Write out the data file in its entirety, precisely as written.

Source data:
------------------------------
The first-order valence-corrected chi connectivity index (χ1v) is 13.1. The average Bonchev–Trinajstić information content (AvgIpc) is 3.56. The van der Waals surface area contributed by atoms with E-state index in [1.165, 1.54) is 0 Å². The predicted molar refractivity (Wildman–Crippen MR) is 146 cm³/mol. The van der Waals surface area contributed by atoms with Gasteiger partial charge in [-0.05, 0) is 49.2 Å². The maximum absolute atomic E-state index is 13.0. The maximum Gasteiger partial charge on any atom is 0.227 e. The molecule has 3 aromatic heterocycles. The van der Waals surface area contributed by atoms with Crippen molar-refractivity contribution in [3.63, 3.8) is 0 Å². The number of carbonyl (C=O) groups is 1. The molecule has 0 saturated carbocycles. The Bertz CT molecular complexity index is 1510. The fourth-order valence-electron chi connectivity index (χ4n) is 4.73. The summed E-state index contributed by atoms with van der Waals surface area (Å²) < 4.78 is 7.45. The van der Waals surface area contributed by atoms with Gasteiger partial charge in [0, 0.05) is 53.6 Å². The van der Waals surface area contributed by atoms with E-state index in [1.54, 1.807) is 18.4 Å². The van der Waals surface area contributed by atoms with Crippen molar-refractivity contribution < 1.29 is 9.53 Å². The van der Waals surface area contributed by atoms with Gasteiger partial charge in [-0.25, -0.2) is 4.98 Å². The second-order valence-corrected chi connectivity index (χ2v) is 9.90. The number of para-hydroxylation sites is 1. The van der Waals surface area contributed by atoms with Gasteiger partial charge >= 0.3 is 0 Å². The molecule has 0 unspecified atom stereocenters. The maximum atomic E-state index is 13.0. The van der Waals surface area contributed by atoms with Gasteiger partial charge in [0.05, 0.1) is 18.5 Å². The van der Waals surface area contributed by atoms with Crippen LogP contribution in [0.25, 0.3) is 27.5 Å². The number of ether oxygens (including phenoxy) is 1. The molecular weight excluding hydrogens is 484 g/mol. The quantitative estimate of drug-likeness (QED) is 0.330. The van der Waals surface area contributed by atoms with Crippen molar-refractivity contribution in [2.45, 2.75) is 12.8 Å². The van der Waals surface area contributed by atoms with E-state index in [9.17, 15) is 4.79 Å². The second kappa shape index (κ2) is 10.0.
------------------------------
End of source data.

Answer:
The first-order valence-corrected chi connectivity index (χ1v) is 13.1. The average Bonchev–Trinajstić information content (AvgIpc) is 3.56. The van der Waals surface area contributed by atoms with E-state index in [1.165, 1.54) is 0 Å². The predicted molar refractivity (Wildman–Crippen MR) is 146 cm³/mol. The van der Waals surface area contributed by atoms with Gasteiger partial charge in [-0.05, 0) is 49.2 Å². The maximum absolute atomic E-state index is 13.0. The maximum Gasteiger partial charge on any atom is 0.227 e. The molecule has 3 aromatic heterocycles. The van der Waals surface area contributed by atoms with Crippen molar-refractivity contribution in [3.63, 3.8) is 0 Å². The number of carbonyl (C=O) groups is 1. The molecule has 0 saturated carbocycles. The Bertz CT molecular complexity index is 1510. The fourth-order valence-electron chi connectivity index (χ4n) is 4.73. The summed E-state index contributed by atoms with van der Waals surface area (Å²) < 4.78 is 7.45. The van der Waals surface area contributed by atoms with Gasteiger partial charge in [0, 0.05) is 53.6 Å². The van der Waals surface area contributed by atoms with E-state index in [1.54, 1.807) is 18.4 Å². The van der Waals surface area contributed by atoms with Crippen molar-refractivity contribution < 1.29 is 9.53 Å². The van der Waals surface area contributed by atoms with Gasteiger partial charge in [-0.25, -0.2) is 4.98 Å². The second-order valence-corrected chi connectivity index (χ2v) is 9.90. The number of para-hydroxylation sites is 1. The van der Waals surface area contributed by atoms with Gasteiger partial charge >= 0.3 is 0 Å². The molecule has 0 unspecified atom stereocenters. The maximum atomic E-state index is 13.0. The van der Waals surface area contributed by atoms with Gasteiger partial charge in [0.05, 0.1) is 18.5 Å². The van der Waals surface area contributed by atoms with Crippen LogP contribution in [0.25, 0.3) is 27.5 Å². The number of ether oxygens (including phenoxy) is 1. The molecular weight excluding hydrogens is 484 g/mol. The quantitative estimate of drug-likeness (QED) is 0.330. The van der Waals surface area contributed by atoms with Crippen molar-refractivity contribution in [2.45, 2.75) is 12.8 Å². The van der Waals surface area contributed by atoms with E-state index in [9.17, 15) is 4.79 Å². The second kappa shape index (κ2) is 10.0.